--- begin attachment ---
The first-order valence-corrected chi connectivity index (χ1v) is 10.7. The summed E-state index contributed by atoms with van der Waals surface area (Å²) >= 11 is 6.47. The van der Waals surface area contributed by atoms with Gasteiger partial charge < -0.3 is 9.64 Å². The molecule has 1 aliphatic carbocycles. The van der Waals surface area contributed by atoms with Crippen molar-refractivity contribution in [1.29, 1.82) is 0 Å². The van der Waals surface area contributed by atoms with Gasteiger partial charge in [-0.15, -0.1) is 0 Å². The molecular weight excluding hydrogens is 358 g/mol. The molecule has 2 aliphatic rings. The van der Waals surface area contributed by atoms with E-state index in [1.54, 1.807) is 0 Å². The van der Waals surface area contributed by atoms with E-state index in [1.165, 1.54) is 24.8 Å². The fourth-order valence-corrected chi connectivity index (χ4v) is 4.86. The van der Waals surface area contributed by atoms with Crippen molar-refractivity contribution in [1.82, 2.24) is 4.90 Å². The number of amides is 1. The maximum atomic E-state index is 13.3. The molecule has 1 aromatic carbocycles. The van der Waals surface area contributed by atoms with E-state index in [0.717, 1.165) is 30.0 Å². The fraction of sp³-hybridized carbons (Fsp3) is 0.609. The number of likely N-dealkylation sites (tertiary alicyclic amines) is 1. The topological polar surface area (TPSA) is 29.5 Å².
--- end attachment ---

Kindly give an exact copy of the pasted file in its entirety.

The first-order valence-corrected chi connectivity index (χ1v) is 10.7. The summed E-state index contributed by atoms with van der Waals surface area (Å²) >= 11 is 6.47. The van der Waals surface area contributed by atoms with Gasteiger partial charge < -0.3 is 9.64 Å². The molecule has 1 aliphatic carbocycles. The van der Waals surface area contributed by atoms with Crippen molar-refractivity contribution in [1.29, 1.82) is 0 Å². The van der Waals surface area contributed by atoms with Gasteiger partial charge in [-0.15, -0.1) is 0 Å². The molecular weight excluding hydrogens is 358 g/mol. The molecule has 2 aliphatic rings. The van der Waals surface area contributed by atoms with E-state index in [1.54, 1.807) is 0 Å². The van der Waals surface area contributed by atoms with E-state index in [1.165, 1.54) is 24.8 Å². The fourth-order valence-corrected chi connectivity index (χ4v) is 4.86. The van der Waals surface area contributed by atoms with Crippen molar-refractivity contribution in [1.82, 2.24) is 4.90 Å². The number of amides is 1. The maximum atomic E-state index is 13.3. The molecule has 1 aromatic carbocycles. The van der Waals surface area contributed by atoms with E-state index in [0.717, 1.165) is 30.0 Å². The fraction of sp³-hybridized carbons (Fsp3) is 0.609. The number of likely N-dealkylation sites (tertiary alicyclic amines) is 1. The topological polar surface area (TPSA) is 29.5 Å².